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Year : 2013  |  Volume : 3  |  Issue : 2  |  Page : 185-191

Modified method of analysis for surgical correction of facial asymmetry

1 Department of Orthodontics, School of Dentistry, University of Alabama at Birmingham, Birmingham, Alabama, USA
2 Department of Oral and Maxillofacial Surgery, School of Dentistry, University of Alabama at Birmingham, Birmingham, Alabama, USA

Correspondence Address:
Chung How Kau
Department of Orthodontics, School of Dentistry, University of Alabama at Birmingham, 1919, 7th Avenue, South SDB 305, Birmingham, AL 35294
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DOI: 10.4103/2231-0746.119218

PMID: 24205481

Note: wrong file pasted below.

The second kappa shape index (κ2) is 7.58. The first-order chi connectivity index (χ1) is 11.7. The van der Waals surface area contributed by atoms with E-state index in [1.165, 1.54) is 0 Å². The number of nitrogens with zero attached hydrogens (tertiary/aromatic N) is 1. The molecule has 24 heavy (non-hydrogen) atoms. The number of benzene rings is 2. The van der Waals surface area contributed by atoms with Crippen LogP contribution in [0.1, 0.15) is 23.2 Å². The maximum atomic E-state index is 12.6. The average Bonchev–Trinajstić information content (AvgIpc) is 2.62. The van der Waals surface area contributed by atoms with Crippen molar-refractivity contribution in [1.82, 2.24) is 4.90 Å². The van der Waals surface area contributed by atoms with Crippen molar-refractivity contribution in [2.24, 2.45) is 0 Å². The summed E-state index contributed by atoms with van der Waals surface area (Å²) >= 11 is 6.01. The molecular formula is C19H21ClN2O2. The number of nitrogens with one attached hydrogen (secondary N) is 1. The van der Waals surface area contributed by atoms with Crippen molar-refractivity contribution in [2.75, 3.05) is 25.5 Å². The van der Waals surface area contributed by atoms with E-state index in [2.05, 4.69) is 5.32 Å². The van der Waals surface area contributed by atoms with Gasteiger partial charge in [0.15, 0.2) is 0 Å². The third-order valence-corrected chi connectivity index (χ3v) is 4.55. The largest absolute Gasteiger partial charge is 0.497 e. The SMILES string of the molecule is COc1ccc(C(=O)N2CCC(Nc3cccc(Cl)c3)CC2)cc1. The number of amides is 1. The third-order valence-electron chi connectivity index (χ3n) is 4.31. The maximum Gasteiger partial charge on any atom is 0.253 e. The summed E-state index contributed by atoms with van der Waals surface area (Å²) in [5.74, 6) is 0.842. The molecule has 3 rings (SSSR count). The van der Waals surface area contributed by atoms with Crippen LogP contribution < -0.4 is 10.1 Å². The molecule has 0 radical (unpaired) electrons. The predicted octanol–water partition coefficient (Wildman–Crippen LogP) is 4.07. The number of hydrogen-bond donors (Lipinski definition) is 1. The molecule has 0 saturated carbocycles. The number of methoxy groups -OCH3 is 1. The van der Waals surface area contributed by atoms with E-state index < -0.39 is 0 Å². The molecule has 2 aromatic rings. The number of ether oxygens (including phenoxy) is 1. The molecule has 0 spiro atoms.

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Introduction: The aim of this article was to present a new method of analysis using a three dimensional (3D) model of an actual patient with facial asymmetry, for the assessment of her facial changes and the quantification of the deformity. This patient underwent orthodontic and surgical treatment to correct a severe facial asymmetry. Materials and Methods: The surgical procedure was complex and the case was challenging. The treatment procedure required an orthodontic approach followed by Le Fort I osteotomy, bilateral sagittal split osteotomy, septorhinoplasty and chin advancement. The imaging devices used in this paper is the 3dMDface system (Atlanta, GA) and the Kodak 9500 Cone Beam 3D system device (Atlanta, GA). 3D digital stereophotogrammetric cameras were used for image acquisition and a reverse modeling software package, the Rapidform 2006 Software (INUS Technology, Seoul, Korea) was applied for surface registration. The images were also combined and analyzed using the 3dMD vultus (Atlanta, GA) software and InVivoDental 5.2.3 (San Jose, CA). All data gathered from previously mentioned sources were adjusted to the patient's natural head position. Results: The 3D images of the patient were taken and analyzed in three time frames; before orthodontics and surgical treatment (T 1 ), at the end of orthodontic therapy and before surgery (T 2 ) and about 2 months after surgery (T 3 ). The patient showed significant improvement of her skeletal discrepancy between T 1 and T 3 . In addition, there were some dentoalveolar changes between T 1 and T 2 as expected. The 3D analysis of surgical changes on the 3D models correlated very well to the actual surgical movements. Conclusions: The use of these 3D imaging tools offer a reliable accuracy to accessing and quantifying changes that occur after surgery. This study shows supportive evidence for the use of 3D imaging techniques.

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